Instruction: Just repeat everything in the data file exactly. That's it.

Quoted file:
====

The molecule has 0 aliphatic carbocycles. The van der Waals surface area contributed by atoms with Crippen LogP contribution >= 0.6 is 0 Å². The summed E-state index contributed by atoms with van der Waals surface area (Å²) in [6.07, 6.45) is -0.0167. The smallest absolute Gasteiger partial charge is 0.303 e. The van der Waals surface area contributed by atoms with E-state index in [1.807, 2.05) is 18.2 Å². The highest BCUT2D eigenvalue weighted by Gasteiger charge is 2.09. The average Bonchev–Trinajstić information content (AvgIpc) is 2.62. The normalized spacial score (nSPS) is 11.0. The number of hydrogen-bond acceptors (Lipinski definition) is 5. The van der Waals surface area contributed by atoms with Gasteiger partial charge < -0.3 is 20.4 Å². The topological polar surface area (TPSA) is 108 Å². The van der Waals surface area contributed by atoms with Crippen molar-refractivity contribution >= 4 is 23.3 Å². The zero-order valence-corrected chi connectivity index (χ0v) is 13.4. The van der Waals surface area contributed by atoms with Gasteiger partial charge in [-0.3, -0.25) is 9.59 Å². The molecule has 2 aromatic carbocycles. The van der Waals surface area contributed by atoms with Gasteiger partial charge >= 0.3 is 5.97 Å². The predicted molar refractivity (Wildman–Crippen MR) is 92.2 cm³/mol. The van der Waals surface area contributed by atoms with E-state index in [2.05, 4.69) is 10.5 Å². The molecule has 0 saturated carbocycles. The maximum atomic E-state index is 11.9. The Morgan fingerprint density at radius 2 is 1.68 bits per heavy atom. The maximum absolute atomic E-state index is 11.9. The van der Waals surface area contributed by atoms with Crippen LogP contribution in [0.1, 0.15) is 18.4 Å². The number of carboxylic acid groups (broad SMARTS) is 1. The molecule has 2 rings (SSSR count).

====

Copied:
The molecule has 0 aliphatic carbocycles. The van der Waals surface area contributed by atoms with Crippen LogP contribution >= 0.6 is 0 Å². The summed E-state index contributed by atoms with van der Waals surface area (Å²) in [6.07, 6.45) is -0.0167. The smallest absolute Gasteiger partial charge is 0.303 e. The van der Waals surface area contributed by atoms with E-state index in [1.807, 2.05) is 18.2 Å². The highest BCUT2D eigenvalue weighted by Gasteiger charge is 2.09. The average Bonchev–Trinajstić information content (AvgIpc) is 2.62. The normalized spacial score (nSPS) is 11.0. The number of hydrogen-bond acceptors (Lipinski definition) is 5. The van der Waals surface area contributed by atoms with Gasteiger partial charge < -0.3 is 20.4 Å². The topological polar surface area (TPSA) is 108 Å². The van der Waals surface area contributed by atoms with Crippen molar-refractivity contribution >= 4 is 23.3 Å². The zero-order valence-corrected chi connectivity index (χ0v) is 13.4. The van der Waals surface area contributed by atoms with Gasteiger partial charge in [-0.3, -0.25) is 9.59 Å². The molecule has 2 aromatic carbocycles. The van der Waals surface area contributed by atoms with Gasteiger partial charge >= 0.3 is 5.97 Å². The predicted molar refractivity (Wildman–Crippen MR) is 92.2 cm³/mol. The van der Waals surface area contributed by atoms with E-state index in [2.05, 4.69) is 10.5 Å². The molecule has 0 saturated carbocycles. The maximum atomic E-state index is 11.9. The Morgan fingerprint density at radius 2 is 1.68 bits per heavy atom. The maximum absolute atomic E-state index is 11.9. The van der Waals surface area contributed by atoms with Crippen LogP contribution in [0.1, 0.15) is 18.4 Å². The number of carboxylic acid groups (broad SMARTS) is 1. The molecule has 2 rings (SSSR count).